News Archive

Private View held by Richard Andrews

Last updated : 27th July 2005

Commencing

Gunpowder Treason marks the 400th anniversary of the audacious plan to blow up the House of Lords, and with it the government of the day, most of the royal family including King James I, the majority of the aristocracy and the Palace of Westminster. This audio-visual display, tells the story of the arrest, imprisonment, torture and death of Guy Fawkes and the other gunpowder plotters. The Tower of London had a key role in the gunpowder plot story: the 36 barrels of gunpowder planted under the Palace of Westminster were delivered there after the plotter's arrests; Fawkes and the leading conspirators were imprisoned and tortured there in order to get them to reveal who was behind the plan; and seven men left its gates the following January to be executed. The display also explores the historic role of gunpowder, what the effect would have been on the London landscape and British history if the plotters had been successful, and examines the continuing historical importance of the gunpowder plot, with regard to modern political events, religious terrorism and conspiracy investigations. In addition to the display, there is a programme of associated events, including costumed interpretations of the final days of the plotters, and demonstrations of sword fighting and other weaponry used at the time, culminating on the actual anniversary in an interactive costumed event that explores the panic, conspiracies and chaos that would have ensued if the plot had succeeded. Tower of London until June.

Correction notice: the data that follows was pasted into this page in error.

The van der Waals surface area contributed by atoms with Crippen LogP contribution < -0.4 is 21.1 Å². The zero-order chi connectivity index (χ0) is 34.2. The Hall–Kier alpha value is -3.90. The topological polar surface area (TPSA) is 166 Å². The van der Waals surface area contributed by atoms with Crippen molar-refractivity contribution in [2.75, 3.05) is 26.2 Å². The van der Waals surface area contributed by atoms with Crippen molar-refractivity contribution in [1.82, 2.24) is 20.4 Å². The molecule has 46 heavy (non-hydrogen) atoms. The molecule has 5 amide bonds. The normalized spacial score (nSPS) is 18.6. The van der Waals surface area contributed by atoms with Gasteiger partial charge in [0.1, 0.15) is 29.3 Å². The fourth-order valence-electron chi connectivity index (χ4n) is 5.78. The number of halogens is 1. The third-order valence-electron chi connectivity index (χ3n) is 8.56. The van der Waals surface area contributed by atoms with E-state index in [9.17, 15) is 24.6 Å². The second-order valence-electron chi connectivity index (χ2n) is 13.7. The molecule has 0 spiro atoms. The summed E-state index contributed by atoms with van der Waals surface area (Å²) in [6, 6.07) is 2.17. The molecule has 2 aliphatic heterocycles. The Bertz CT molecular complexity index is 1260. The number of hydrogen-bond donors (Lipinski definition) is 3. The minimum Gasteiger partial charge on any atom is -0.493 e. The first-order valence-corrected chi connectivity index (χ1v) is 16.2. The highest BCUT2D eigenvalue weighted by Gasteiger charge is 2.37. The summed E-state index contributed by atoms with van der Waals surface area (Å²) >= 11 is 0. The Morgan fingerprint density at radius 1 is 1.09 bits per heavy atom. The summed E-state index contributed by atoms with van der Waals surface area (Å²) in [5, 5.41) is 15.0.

The American West offers the first opportunity for Britain to view an extensive collection of rarely seen historical material from an era that continues to hold a global fascination, bound up with myths arising from European expansion across North America. The exhibition also brings this mythology up to date, exploring the cowboy culture that has emerged from the election of the current incumbent of the White House. In telling a series of visual stories it reveals how the west was really won, exploring themes such as invasion and genocide; frontiersmen; captivity narratives; the first official Indian wars; Native American encounters with white settlers and the U.S. army; natural resources and environment, and Hollywood and the cowboy. Included in the exhibition are historical depictions of the subject by Charles M Russell, Arthur Tait, Charles Schreyvogel and Alfred Jacob Miller; 19th century Plains Indian Ledger drawings; art and craft made by Indian prisoners, works by contemporary Native North American artists including Minerva Cuevas, Kent Monkman, Edward Poitras, James Luna and Cisco Jimenez; and interpretations on the theme by Ed Ruscha, Elaine Reichek, Luigi Ontani and Ed Kienholz. In addition, the exhibition contains a diverse selection of historic ephemera from popular culture, including documentation relating to Buffalo Bill's roadshow, period photographs, dime novels, billboards, film posters and John Fitzgerald Kennedy's presentation colt gun. Compton Verney until 29th August.